[rust-dev] Configuration files library for Rust

Paul Nathan pnathan at vandals.uidaho.edu
Sat Jan 4 13:52:52 PST 2014


On 1/4/14 12:30 PM, Tony Arcieri wrote:
> On Sat, Jan 4, 2014 at 12:26 PM, Gaetan <gaetan at xeberon.net
> <mailto:gaetan at xeberon.net>> wrote:
> 
>     I m interessed on having your feedback on json and yaml vs toml for
>     instance.
> 
> JSON is ugly and token-ridden for configuration files. Having worked
> with tools that use it for this purpose, I find the configuration hard
> to read. Then there's the issue of comments, which are particularly
> important for configuration files. Some things have adopted JS-style
> comments for this purpose, but that's technically not standard JSON.
> 

All of this is true. Further, JSON is very fiddly and sensitive to typos
(e.g., spare " and ,) , which is something that does not play well with
many users, who are not used to or comfortable with that level of syntax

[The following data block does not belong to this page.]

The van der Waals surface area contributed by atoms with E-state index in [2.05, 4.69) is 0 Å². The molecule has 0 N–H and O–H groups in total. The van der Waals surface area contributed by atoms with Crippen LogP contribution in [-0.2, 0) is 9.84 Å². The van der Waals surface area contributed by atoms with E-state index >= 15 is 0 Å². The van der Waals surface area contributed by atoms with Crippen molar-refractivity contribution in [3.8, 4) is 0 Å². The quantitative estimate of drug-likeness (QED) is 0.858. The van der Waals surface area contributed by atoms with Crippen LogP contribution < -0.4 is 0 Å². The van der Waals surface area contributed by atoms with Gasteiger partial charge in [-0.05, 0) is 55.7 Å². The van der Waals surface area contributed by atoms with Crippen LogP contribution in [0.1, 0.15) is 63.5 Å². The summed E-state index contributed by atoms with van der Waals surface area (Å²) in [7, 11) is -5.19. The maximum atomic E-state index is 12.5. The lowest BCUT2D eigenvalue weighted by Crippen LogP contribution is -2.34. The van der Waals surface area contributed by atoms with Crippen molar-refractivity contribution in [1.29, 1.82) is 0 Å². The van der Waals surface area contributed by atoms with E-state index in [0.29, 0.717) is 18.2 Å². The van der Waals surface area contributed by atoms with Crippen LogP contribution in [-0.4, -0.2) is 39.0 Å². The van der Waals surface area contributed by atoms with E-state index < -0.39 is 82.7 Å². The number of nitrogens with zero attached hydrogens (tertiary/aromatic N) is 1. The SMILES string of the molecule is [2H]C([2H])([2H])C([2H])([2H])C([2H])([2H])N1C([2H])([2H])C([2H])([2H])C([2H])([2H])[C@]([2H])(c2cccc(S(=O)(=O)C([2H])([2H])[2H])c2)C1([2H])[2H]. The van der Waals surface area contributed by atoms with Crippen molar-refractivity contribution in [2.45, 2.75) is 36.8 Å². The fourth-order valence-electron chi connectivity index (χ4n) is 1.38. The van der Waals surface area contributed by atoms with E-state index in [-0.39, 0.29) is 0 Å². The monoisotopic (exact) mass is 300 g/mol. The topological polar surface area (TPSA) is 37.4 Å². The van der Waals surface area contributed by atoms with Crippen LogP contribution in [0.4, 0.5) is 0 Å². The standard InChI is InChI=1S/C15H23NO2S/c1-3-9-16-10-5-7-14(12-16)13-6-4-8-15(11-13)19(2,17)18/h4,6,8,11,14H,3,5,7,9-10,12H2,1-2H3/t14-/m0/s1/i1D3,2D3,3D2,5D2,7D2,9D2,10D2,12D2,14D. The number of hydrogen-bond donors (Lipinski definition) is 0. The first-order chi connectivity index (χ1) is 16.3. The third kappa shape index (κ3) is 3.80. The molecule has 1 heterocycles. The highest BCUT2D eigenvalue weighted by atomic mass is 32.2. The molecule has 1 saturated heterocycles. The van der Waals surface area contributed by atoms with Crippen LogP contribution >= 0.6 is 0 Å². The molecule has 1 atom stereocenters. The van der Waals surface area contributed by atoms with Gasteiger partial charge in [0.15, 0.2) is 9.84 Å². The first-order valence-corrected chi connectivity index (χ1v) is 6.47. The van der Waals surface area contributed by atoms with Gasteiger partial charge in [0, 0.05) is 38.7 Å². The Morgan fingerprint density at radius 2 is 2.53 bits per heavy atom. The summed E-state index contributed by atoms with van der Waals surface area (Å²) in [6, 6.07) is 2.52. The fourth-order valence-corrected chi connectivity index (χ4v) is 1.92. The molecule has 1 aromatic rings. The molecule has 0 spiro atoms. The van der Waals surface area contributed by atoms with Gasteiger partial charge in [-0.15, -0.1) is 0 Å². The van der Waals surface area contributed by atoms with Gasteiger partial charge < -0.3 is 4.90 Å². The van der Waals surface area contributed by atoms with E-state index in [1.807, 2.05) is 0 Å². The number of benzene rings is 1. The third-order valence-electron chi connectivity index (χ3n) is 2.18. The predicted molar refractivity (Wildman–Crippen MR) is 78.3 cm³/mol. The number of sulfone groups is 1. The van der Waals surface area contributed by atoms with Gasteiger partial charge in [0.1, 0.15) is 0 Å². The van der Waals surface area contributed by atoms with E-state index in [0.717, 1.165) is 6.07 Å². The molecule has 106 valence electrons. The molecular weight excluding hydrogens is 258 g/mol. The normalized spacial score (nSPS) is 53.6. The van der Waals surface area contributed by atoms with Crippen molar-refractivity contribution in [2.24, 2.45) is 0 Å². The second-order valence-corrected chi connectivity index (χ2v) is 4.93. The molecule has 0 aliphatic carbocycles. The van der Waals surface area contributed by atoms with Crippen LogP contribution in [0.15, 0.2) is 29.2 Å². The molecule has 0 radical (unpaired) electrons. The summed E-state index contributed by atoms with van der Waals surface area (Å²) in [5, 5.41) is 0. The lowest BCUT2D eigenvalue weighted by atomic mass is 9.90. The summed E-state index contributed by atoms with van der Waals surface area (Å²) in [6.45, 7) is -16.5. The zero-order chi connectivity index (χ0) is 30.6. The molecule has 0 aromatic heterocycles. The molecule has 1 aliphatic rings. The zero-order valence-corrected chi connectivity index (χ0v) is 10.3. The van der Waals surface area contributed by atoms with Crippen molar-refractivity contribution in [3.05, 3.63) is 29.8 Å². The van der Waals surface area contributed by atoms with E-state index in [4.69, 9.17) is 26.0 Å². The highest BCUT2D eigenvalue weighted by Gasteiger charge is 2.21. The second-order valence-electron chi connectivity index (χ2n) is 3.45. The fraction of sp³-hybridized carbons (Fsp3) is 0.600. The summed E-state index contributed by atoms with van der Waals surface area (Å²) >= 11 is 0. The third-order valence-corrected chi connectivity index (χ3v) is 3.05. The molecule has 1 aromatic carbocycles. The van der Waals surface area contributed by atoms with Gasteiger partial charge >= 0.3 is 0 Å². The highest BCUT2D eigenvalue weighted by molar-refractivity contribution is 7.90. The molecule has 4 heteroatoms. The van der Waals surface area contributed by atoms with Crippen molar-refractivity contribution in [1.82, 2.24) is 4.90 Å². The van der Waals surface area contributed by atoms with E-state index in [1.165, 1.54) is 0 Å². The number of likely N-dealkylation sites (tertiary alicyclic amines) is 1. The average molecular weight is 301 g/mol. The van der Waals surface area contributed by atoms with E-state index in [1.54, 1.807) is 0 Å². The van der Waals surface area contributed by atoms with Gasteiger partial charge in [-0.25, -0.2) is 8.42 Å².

rigor.

> YAML's problem is indentation errors can turn into configuration errors,
> and they're incredibly tricky to spot. I've run into cases where we
> didn't spot problems until we deployed to production because the
> "production" section of a configuration file was misindented.

This is also my experience: making or using a tool to do special-purpose
editing of plaintext files sits ill with me.


TOML is very like INI, but includes hierarchical capabilities, which is
one of the cardinal problems with INI.  TOML has a spec, unlike INI,
which is nice.

 TOML is also similar in concept to YAML, but has certain variances -
It is not whitespace-delimited (unlike YAML), which makes it simple to
parse and visually edit by hand.  YAML is reputed to be fairly insecure,
something which would be good to avoid even the possibility of out of
the gate[1].

TOML also specifies types out of the gate and covers certain gaps in
JSON capabilities in this regards (I don't remember YAML here one way or
another).


And a final word - IMO it's better to have a system where it's harder to
shoot yourself in the foot. TOML and INI are roughly at the same level
here. JSON and YAML are a little easier to make mistakes with IME.


[1] http://blogs.teamb.com/craigstuntz/2013/02/04/38738/
-- 
Regards,
Paul

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